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22nd July 2021

LPS and DoLS – How are they different?

Liberty Protection Safeguards

The Liberty Protection Safeguards (LPS) will take over from the Deprivation of Liberty Safeguards (DoLS), probably in April 2022. In very real ways, they are much alike. DoLS and LPS both aim to do one essential thing, which is to protect the human rights of people who lack capacity to consent to arrangements for their safety and well-being, when those arrangements will deprive them of their liberty.

They do this by setting out clear ways for people to challenge a care plan that deprives them of their liberty, if they or their relatives think it is unnecessary or that less restrictive options should be used. They make all of us, commissioners, relatives, and care staff, look for less restrictive options in a person-sensitive way. They encourage us to find creative ways to make someone happy within a care plan that restricts their liberty to keep them safe and give them the care and treatment they need.

LPS are designed to be simpler and easier to understand than DoLS, and to fit better into the empowering framework of the Mental Capacity Act, which they are part of. There are fewer hurdles in the process; there is no form to fill in to make a referral, and the DoLS timescales have been dropped. From the perspective of most care staff, the changes will not be great. However, support staff in home care or supported living settings will have to get to grips for the first time with the systems that care homes have learned to live with since 2009. This is because LPS bring in people aged 16 and over, and people living in community settings, who are not part of DoLS.

Like all good care for people who lack mental capacity for some decisions, LPS put the person at the heart of the process. This means that the wishes and feelings, and likes or dislikes, of the person are central in planning how to care for them. LPS bring a clearer duty to listen to what the person’s family or friends tell you about them, so that their care plan fits their personality. Most importantly, in DoLS or LPS, we must always try to make any necessary restrictions on an individual’s freedom as light as possible; to do this we have to recognise their individuality.

Jonny has a learning disability and autism. He needs to be deprived of his liberty in his supported living setting because, without continuous supervision and some control, he picks up and eats unsuitable objects such as ring-pulls off cans, or cigarette ends. Jonny loves football: his care plan incorporates taking him to his local stadium to watch matches, reminding him to wear his club shirt on match days, and helping him collect pictures and posters of his club.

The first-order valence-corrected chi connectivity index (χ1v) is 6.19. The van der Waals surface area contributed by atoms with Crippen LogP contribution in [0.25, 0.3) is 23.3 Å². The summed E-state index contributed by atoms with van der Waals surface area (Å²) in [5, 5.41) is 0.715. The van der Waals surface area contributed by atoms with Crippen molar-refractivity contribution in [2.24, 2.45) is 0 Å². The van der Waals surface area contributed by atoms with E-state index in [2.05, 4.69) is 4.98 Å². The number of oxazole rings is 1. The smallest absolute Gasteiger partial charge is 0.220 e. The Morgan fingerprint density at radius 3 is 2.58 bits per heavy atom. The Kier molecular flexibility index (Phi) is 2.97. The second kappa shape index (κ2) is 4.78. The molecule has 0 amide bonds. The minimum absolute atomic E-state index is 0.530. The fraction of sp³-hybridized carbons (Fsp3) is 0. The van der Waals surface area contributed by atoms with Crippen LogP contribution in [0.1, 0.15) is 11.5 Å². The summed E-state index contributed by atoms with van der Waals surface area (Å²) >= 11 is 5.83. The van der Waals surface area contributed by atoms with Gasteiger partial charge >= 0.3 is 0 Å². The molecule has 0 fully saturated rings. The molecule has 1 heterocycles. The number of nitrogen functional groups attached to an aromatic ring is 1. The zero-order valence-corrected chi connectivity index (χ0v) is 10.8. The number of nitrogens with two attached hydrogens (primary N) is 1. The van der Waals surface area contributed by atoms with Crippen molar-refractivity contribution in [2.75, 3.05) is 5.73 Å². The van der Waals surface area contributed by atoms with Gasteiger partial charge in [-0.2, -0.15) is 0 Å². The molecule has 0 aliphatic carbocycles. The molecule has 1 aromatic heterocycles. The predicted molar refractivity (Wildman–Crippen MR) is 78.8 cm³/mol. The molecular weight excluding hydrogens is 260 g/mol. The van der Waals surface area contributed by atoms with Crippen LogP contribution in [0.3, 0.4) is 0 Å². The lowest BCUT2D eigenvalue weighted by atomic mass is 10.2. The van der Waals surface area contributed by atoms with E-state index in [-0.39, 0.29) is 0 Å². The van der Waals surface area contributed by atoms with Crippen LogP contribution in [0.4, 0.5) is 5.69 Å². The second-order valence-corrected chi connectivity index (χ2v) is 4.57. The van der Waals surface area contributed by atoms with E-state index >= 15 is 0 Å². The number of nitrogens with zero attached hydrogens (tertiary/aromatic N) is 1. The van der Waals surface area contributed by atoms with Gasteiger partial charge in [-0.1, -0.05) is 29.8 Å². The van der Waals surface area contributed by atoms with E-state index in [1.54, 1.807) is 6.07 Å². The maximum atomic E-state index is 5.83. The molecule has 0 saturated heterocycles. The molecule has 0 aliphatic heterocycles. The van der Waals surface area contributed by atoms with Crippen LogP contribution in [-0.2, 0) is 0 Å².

Rina, a former farmer, now lives with dementia: animals have always been a vital part of her life. Her care home suits her because they keep hens, and it is surrounded by farmland. It is necessary to deprive her of her liberty because she is very restless and active but gets lost easily. Her care plan includes helping to feed the hens and walks with her family along footpaths near the home.

Help with getting ready

  • There are already useful LPS factsheets and other information on the Government website; these will be updated and more added
  • Sector-specific training materials are planned, and we will share links to these as soon as they are ready
  • A new code of practice to the Mental Capacity Act, including LPS and the transition from DoLS, is being prepared and will be available before LPS come into effect
  • QCS policies will be updated for you in good time to ensure you find it easy to make the change

You can also download our Managers Guide to the Key Changes from DoLS to LPS for free here.

For QCS customers, you can locate the Managers Guide in the Resource Centre.

*All information is correct at the time of publishing. Use of this material is subject to your acceptance of our terms and conditions.

Rachel Griffiths

Mental Capacity and Human Rights Specialist

Rachel has huge experience and knowledge in the area of Mental Capacity, including how to recognise deprivation of liberty, when and how to assess capacity and how to go about making decisions in someone’s best interests. She is nationally recognised as a leading voice with regards to Mental Capacity, and is involved with setting the agenda as well as providing advice and information about Mental Capacity. The information, guidance and support that Rachel provides helps to ensure that the way people work is within the law and recognises that the person using services is always at the centre of any decisions made. Read more

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